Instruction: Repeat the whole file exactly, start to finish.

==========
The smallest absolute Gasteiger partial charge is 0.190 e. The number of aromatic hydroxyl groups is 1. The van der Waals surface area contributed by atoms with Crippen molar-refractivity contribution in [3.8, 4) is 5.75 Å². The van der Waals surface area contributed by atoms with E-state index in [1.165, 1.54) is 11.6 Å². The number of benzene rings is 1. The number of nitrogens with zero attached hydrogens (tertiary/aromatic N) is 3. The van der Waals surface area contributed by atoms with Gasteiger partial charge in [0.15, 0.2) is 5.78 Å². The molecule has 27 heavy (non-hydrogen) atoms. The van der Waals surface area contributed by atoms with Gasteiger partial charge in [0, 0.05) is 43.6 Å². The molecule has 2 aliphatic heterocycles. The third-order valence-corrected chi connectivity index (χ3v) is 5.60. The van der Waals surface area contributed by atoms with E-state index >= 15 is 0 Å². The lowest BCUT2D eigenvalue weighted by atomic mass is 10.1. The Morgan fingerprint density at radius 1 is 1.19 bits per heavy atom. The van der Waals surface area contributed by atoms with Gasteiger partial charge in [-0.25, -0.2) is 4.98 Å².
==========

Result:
The smallest absolute Gasteiger partial charge is 0.190 e. The number of aromatic hydroxyl groups is 1. The van der Waals surface area contributed by atoms with Crippen molar-refractivity contribution in [3.8, 4) is 5.75 Å². The van der Waals surface area contributed by atoms with E-state index in [1.165, 1.54) is 11.6 Å². The number of benzene rings is 1. The number of nitrogens with zero attached hydrogens (tertiary/aromatic N) is 3. The van der Waals surface area contributed by atoms with Gasteiger partial charge in [0.15, 0.2) is 5.78 Å². The molecule has 27 heavy (non-hydrogen) atoms. The van der Waals surface area contributed by atoms with Gasteiger partial charge in [0, 0.05) is 43.6 Å². The molecule has 2 aliphatic heterocycles. The third-order valence-corrected chi connectivity index (χ3v) is 5.60. The van der Waals surface area contributed by atoms with E-state index >= 15 is 0 Å². The lowest BCUT2D eigenvalue weighted by atomic mass is 10.1. The Morgan fingerprint density at radius 1 is 1.19 bits per heavy atom. The van der Waals surface area contributed by atoms with Gasteiger partial charge in [-0.25, -0.2) is 4.98 Å².